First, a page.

|Walker Evans, 1935, Bethlehem, Pennsylvania, from hill, across cemetery, to steel mills and furnace chimneys. Large negative.|
Retired persons, especially if they are not just tempted but compelled to use eBooks for their zoomable fonts, have the time and open schedules to follow ideas and motifs and recall novels and pictures that made an impression fifty and sixty years ago. Sometimes it seems that motifs recur significantly. For example, the adolescent girl, bound to become a protagonist, goes into service or takes a wearisome job, at only fourteen or so. Even Isabel Allende uses this Type and I noticed it emphasized in the campaign film as the key idea in the youth of Hillary Clinton's mother. Surely, in real life, it was not always the most important fact in a whole adolescence. To me, as I'm sure to many others, the necessity to do whatever one could find at that age was commonplace and belonged to melodrama, as in the plays produced by David Belasco. A real Girl of the Golden West, however, had plenty of self respect. Early in this blog I wrote about San Pablo Poultry Company; I rather gloried in it.
Immediately I remembered Mary in Marcia Davenport's The Valley of Decision. This novel made a great impression on me, though I never saw the movie. I remembered the steel mill at night (though the photo that I chose, and it's only a little less than a decade earlier than the novel, and is of Bethlehem rather than Pittsburg), which is wonderfully described. Ever since wherever I was traveling in the vicinity of steel-working I thought of Davenport's verbal picture. I know that she did live in Pittsburg before writing about it. She may not have been our greatest novelist, but her firsthand knowledge and sound research are pervasive in this book as in her first success, Mozart, and in her operatic novel, Of Lena Geyer (her mother being the soprano Alma Gluck).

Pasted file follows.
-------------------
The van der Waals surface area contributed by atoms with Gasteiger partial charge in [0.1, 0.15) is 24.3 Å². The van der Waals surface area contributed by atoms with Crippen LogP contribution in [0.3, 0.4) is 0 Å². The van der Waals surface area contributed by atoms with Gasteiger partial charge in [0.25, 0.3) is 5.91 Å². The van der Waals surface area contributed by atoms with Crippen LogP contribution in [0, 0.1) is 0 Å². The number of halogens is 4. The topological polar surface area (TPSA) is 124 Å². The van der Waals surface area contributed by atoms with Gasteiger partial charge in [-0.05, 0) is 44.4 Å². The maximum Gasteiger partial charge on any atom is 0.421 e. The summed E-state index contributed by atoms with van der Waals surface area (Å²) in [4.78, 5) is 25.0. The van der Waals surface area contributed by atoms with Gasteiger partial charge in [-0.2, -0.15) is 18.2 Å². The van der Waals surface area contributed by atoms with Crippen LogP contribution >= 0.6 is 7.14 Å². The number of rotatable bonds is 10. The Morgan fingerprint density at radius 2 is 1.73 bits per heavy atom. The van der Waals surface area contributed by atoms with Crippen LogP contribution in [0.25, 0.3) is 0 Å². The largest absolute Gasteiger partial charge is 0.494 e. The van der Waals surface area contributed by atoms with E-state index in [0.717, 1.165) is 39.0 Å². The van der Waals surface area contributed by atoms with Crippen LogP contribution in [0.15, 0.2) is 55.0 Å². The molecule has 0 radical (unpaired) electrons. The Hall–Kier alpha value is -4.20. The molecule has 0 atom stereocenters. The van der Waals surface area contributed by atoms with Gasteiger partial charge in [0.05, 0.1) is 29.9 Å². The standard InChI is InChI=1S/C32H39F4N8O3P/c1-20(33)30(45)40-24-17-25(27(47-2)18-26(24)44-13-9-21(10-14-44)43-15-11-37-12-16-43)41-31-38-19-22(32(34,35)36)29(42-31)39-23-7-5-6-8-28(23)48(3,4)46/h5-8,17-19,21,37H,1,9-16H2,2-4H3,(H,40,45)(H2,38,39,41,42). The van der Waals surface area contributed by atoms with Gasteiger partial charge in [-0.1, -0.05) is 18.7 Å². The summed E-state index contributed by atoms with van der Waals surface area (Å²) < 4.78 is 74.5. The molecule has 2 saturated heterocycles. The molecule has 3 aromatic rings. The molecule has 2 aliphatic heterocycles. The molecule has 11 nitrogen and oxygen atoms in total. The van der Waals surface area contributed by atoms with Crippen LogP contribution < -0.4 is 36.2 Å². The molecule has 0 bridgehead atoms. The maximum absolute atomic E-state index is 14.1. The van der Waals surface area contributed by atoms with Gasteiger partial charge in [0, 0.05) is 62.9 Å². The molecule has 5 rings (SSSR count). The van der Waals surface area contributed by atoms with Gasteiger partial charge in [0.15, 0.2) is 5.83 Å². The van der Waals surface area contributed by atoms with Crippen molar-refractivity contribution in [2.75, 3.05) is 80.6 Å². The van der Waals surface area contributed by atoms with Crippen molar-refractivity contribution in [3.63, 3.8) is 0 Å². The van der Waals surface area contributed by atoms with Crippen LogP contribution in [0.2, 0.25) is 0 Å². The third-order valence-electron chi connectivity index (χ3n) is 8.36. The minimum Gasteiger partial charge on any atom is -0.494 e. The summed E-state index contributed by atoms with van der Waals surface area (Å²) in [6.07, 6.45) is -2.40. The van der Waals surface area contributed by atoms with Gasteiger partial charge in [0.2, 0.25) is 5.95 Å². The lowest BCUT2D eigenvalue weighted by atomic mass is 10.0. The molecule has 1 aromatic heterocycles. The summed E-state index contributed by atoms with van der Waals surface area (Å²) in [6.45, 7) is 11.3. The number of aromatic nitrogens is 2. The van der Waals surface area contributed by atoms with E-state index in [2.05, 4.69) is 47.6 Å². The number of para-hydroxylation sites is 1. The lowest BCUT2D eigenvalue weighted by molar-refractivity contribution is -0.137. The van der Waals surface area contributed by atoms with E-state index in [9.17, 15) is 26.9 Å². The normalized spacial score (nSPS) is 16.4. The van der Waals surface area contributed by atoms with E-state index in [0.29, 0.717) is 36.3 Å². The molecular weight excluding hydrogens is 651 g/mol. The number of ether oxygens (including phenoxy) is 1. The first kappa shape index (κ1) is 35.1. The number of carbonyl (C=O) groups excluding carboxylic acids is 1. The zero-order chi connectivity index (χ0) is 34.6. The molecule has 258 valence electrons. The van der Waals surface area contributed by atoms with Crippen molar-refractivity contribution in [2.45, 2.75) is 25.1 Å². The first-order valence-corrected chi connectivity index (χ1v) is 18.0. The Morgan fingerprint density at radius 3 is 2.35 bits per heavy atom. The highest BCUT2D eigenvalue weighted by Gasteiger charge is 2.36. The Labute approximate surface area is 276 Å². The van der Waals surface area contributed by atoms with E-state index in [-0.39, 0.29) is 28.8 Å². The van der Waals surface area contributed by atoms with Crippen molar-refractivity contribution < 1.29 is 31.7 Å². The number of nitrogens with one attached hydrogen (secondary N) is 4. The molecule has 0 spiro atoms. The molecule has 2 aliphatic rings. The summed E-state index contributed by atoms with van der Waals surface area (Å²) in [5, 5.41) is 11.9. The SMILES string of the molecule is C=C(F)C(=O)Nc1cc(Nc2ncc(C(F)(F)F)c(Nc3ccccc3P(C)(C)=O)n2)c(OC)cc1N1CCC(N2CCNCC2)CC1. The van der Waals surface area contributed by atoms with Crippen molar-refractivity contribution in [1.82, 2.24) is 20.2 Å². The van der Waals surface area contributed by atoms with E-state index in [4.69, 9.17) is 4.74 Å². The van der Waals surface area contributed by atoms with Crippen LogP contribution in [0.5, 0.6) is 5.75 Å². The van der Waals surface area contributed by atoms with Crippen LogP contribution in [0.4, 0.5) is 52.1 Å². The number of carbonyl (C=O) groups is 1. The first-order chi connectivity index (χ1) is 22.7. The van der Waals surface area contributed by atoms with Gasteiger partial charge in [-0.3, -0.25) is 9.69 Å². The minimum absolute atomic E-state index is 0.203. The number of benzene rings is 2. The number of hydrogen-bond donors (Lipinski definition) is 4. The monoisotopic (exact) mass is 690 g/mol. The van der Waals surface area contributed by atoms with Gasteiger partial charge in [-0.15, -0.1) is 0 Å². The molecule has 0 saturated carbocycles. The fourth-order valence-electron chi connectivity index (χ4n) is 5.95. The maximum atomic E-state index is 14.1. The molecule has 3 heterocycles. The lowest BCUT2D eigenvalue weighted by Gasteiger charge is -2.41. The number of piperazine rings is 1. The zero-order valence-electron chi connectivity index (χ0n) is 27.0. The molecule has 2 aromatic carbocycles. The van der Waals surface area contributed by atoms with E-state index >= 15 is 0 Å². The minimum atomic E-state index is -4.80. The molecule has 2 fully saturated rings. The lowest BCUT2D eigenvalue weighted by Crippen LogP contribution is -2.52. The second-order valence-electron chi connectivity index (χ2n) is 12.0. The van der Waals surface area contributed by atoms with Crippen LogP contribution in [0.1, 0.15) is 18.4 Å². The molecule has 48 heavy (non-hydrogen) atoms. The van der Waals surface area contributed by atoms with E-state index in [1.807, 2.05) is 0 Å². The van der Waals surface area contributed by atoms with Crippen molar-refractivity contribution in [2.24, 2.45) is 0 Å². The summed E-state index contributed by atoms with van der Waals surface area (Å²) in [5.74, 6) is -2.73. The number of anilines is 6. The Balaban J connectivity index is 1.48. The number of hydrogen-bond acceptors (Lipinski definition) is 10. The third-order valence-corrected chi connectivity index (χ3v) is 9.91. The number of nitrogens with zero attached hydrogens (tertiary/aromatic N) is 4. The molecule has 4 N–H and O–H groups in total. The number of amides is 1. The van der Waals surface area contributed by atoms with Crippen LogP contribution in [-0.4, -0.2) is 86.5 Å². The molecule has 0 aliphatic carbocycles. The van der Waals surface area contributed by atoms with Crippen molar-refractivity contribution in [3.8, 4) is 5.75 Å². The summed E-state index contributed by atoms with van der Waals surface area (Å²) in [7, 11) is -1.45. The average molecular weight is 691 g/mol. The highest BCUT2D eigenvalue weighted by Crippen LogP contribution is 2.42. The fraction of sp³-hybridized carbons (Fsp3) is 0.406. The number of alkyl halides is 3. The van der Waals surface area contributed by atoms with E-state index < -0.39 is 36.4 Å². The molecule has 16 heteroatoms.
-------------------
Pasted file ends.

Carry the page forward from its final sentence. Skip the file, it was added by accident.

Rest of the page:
But I need the electronic edition to re-read so long a novel, and having read The Valley of Decision while myself a teenager, and before I even was self-supporting, apart from the steel industry, the parts that remain vivid are the love interest! I am certain that Davenport did all her homework, but the Kindle, for the first time, cannot help me. I don't know why it is available only in hard copy, since it is, at least, as good as Gone With the Wind, and far more valuable for all its background. I'm sure it's worth reading, though I've moved on to George F. Kennan and Julian Barnes, which are really more rewarding!
But have you noticed, e.g. in the 1930s, that there seem to be 'meaningful' recordings, usually Gramophone Society, and usually of Bach?
And I do think that the Poor Little Match Girl stereotype in political footage has been overdone (not that I hold it against the candidates themselves).